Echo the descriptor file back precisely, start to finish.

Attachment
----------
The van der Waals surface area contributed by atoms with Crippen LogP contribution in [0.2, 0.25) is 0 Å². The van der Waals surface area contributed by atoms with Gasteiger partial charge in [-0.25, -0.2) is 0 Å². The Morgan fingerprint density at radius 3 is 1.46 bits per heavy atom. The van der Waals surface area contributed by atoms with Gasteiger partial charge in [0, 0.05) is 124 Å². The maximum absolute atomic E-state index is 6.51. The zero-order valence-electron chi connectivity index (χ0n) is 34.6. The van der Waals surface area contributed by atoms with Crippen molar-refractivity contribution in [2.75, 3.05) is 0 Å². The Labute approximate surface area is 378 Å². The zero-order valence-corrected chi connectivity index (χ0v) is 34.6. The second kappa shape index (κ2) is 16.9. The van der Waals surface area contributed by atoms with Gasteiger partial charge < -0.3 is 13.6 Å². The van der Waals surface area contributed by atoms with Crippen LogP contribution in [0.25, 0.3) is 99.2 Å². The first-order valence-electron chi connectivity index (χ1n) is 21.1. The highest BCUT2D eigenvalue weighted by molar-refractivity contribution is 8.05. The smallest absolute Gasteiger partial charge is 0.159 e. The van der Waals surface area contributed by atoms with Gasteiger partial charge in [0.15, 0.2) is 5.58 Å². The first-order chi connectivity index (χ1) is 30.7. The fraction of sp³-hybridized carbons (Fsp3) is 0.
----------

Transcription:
The van der Waals surface area contributed by atoms with Crippen LogP contribution in [0.2, 0.25) is 0 Å². The van der Waals surface area contributed by atoms with Gasteiger partial charge in [-0.25, -0.2) is 0 Å². The Morgan fingerprint density at radius 3 is 1.46 bits per heavy atom. The van der Waals surface area contributed by atoms with Gasteiger partial charge in [0, 0.05) is 124 Å². The maximum absolute atomic E-state index is 6.51. The zero-order valence-electron chi connectivity index (χ0n) is 34.6. The van der Waals surface area contributed by atoms with Crippen molar-refractivity contribution in [2.75, 3.05) is 0 Å². The Labute approximate surface area is 378 Å². The zero-order valence-corrected chi connectivity index (χ0v) is 34.6. The second kappa shape index (κ2) is 16.9. The van der Waals surface area contributed by atoms with Gasteiger partial charge < -0.3 is 13.6 Å². The van der Waals surface area contributed by atoms with Crippen LogP contribution in [0.25, 0.3) is 99.2 Å². The first-order valence-electron chi connectivity index (χ1n) is 21.1. The highest BCUT2D eigenvalue weighted by molar-refractivity contribution is 8.05. The smallest absolute Gasteiger partial charge is 0.159 e. The van der Waals surface area contributed by atoms with Gasteiger partial charge in [0.15, 0.2) is 5.58 Å². The first-order chi connectivity index (χ1) is 30.7. The fraction of sp³-hybridized carbons (Fsp3) is 0.